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High stakes testing arrives in PA

By Helen Gym on Nov 2, 2009 12:52 PM

Ways of tackling the drop-out crisis that raise awareness and engage youth and others in creative solutions:

Philly Student Union members cut a CD addressing the dropout crisis to raise attention to the issue and raise funds for a great organization whose 99% graduation rate is testimony enough of their success. Oh, and PSU did groundbreaking on the new West Philly school too. Check out Koby's pitch below, listen to the CD, and donate to PSU here.

Ways of tackling the drop-out crisis that do anything but:

This month the state Board of Education approved new state graduation exams for all high school students in Pennsylvania.

The "Keystone Exams" had been rejected year after year by an overwhelming majority of school boards, education organizations, and school advocates. The exception? Both Mayor Nutter and School Chief Arlene Ackerman endorsed the idea. (Read this op-ed by a Delaware County school board official about some of the current reasons 95% of school board opposed graduation exams.)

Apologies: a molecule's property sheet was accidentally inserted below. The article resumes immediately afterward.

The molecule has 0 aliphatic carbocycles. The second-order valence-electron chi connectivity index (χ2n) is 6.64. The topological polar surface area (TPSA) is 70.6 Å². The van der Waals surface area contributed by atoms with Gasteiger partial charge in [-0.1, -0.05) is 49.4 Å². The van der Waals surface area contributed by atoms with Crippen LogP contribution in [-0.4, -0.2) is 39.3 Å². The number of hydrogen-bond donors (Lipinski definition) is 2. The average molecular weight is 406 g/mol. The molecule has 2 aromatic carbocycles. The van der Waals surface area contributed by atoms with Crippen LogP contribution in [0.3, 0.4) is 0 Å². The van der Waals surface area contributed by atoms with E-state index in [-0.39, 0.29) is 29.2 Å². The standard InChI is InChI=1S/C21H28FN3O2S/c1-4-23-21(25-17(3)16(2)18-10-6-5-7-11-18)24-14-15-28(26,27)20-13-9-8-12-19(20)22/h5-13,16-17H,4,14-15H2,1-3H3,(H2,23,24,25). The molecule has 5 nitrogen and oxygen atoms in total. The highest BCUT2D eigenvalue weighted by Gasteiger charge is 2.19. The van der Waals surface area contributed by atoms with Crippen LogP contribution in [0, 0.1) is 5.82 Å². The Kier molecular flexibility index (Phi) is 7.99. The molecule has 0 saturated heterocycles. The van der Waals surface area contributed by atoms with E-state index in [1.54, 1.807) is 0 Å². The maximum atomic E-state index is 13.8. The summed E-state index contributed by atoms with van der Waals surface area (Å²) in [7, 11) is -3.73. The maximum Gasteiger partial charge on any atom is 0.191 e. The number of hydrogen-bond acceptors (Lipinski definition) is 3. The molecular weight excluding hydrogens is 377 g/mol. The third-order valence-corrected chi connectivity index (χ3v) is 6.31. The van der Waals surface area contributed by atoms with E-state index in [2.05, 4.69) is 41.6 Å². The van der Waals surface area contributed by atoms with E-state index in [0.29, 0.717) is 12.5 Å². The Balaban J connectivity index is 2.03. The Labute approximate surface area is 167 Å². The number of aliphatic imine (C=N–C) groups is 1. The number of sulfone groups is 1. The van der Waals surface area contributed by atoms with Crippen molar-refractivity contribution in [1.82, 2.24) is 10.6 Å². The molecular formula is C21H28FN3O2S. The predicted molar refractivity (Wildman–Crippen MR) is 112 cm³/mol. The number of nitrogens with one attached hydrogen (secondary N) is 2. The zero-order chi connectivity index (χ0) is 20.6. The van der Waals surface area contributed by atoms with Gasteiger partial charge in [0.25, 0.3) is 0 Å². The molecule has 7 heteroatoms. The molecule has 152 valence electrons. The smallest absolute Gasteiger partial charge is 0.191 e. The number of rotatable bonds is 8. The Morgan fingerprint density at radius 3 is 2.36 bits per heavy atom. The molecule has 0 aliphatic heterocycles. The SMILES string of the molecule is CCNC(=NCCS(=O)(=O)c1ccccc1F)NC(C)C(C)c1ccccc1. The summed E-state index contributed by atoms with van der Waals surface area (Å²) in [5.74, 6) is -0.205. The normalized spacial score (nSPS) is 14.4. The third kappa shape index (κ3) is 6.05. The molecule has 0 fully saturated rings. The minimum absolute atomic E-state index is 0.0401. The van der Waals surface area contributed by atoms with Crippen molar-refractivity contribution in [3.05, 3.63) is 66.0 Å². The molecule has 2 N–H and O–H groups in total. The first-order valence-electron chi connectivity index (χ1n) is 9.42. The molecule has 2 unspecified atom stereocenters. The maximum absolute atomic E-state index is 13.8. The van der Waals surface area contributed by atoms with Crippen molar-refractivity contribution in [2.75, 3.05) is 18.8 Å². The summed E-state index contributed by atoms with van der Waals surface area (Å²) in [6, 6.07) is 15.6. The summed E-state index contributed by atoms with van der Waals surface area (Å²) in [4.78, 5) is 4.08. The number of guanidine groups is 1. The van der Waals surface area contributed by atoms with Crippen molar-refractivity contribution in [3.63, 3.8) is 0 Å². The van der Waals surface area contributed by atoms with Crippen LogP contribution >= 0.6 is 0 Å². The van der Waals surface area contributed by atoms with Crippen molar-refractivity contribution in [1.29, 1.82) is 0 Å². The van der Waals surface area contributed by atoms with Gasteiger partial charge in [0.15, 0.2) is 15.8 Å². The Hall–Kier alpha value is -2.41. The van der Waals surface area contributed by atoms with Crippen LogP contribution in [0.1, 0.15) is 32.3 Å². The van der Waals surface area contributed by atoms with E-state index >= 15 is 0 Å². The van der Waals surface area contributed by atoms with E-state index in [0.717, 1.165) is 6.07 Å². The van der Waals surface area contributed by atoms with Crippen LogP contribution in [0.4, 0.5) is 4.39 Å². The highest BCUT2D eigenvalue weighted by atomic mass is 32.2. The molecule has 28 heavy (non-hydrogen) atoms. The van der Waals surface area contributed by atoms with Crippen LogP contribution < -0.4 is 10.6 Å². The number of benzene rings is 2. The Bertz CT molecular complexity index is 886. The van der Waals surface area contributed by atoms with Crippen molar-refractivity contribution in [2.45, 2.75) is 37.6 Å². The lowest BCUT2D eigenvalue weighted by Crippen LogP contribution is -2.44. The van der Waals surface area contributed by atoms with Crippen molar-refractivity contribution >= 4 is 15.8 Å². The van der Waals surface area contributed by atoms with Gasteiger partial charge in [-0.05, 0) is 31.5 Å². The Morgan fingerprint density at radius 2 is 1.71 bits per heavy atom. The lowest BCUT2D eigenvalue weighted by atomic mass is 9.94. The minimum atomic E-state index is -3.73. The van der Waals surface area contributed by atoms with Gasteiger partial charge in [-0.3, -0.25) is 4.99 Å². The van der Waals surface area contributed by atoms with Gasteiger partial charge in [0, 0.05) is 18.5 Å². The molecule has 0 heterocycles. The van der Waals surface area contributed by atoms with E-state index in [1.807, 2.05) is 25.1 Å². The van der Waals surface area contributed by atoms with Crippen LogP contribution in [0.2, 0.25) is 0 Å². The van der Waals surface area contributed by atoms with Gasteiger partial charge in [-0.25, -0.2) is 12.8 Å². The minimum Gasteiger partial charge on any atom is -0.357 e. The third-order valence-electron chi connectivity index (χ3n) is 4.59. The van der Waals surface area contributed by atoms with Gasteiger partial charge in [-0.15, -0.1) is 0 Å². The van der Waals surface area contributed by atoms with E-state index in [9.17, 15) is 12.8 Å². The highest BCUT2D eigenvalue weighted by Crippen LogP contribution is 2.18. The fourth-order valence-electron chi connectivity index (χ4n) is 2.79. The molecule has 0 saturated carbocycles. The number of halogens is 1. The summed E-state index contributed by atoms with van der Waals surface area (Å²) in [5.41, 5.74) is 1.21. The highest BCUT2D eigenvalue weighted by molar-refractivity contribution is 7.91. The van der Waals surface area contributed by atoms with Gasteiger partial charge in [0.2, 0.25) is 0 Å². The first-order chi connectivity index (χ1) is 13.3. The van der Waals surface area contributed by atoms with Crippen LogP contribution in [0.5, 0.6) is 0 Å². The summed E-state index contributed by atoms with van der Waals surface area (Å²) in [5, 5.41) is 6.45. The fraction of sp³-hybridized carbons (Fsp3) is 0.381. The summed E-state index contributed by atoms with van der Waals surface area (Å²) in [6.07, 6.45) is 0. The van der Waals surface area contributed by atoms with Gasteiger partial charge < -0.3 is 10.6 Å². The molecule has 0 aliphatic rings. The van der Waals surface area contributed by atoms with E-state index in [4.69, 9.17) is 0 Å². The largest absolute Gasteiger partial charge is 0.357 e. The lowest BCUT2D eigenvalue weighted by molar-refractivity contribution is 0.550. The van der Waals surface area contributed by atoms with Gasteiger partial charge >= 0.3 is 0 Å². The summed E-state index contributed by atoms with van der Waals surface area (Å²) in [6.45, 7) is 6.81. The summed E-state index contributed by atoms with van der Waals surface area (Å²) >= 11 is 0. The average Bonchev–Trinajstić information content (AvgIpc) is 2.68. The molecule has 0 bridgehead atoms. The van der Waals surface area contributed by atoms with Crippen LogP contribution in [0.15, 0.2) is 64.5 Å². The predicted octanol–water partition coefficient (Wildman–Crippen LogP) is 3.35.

The ten exams cover basic high school subjects like algebra and science. Students must pass the exams every year in order to pass their class and must pass six out of the ten exams in order to graduate. Students who don’t will be denied a high school diploma but the larger likelihood is that they’ll drop out if they fail a number of tests. This has been the trend in a number of states around the country, as documented by Fair Test. The exams go into effect in 2014.

As we know, it’s not a Pennsylvania project if there’s not huge amounts of money and financial contributions involved: $176 million to develop the exams and $31 million a year (borne by local districts) to administer them. Cost of increased drop out rates in a city that doesn’t need it: priceless.